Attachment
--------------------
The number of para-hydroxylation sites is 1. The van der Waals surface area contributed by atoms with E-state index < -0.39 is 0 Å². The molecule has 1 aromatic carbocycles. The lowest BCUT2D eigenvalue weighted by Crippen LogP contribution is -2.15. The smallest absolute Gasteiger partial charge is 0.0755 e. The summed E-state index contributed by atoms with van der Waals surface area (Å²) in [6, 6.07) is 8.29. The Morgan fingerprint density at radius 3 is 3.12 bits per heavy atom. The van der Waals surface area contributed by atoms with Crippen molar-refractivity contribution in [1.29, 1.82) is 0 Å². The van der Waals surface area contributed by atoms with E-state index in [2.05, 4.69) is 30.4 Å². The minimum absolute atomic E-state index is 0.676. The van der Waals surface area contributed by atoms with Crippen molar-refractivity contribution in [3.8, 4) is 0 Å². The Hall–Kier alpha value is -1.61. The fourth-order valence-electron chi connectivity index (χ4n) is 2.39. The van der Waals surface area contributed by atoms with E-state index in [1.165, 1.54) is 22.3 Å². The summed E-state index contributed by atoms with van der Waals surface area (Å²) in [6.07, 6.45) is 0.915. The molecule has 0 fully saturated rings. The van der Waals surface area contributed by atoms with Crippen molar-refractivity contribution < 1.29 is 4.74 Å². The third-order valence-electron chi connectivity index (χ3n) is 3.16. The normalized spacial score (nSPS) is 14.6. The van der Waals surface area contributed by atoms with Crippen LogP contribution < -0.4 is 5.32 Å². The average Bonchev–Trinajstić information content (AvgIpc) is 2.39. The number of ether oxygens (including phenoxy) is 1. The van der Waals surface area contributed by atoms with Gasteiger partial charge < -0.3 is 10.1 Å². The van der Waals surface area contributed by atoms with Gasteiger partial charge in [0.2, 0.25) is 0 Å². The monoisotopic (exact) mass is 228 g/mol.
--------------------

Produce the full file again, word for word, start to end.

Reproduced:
The number of para-hydroxylation sites is 1. The van der Waals surface area contributed by atoms with E-state index < -0.39 is 0 Å². The molecule has 1 aromatic carbocycles. The lowest BCUT2D eigenvalue weighted by Crippen LogP contribution is -2.15. The smallest absolute Gasteiger partial charge is 0.0755 e. The summed E-state index contributed by atoms with van der Waals surface area (Å²) in [6, 6.07) is 8.29. The Morgan fingerprint density at radius 3 is 3.12 bits per heavy atom. The van der Waals surface area contributed by atoms with Crippen molar-refractivity contribution in [1.29, 1.82) is 0 Å². The van der Waals surface area contributed by atoms with E-state index in [2.05, 4.69) is 30.4 Å². The minimum absolute atomic E-state index is 0.676. The van der Waals surface area contributed by atoms with Crippen molar-refractivity contribution in [3.8, 4) is 0 Å². The Hall–Kier alpha value is -1.61. The fourth-order valence-electron chi connectivity index (χ4n) is 2.39. The van der Waals surface area contributed by atoms with E-state index in [1.165, 1.54) is 22.3 Å². The summed E-state index contributed by atoms with van der Waals surface area (Å²) in [6.07, 6.45) is 0.915. The molecule has 0 fully saturated rings. The van der Waals surface area contributed by atoms with Crippen molar-refractivity contribution < 1.29 is 4.74 Å². The third-order valence-electron chi connectivity index (χ3n) is 3.16. The normalized spacial score (nSPS) is 14.6. The van der Waals surface area contributed by atoms with Crippen LogP contribution < -0.4 is 5.32 Å². The average Bonchev–Trinajstić information content (AvgIpc) is 2.39. The number of ether oxygens (including phenoxy) is 1. The van der Waals surface area contributed by atoms with Gasteiger partial charge < -0.3 is 10.1 Å². The van der Waals surface area contributed by atoms with Gasteiger partial charge in [0.2, 0.25) is 0 Å². The monoisotopic (exact) mass is 228 g/mol.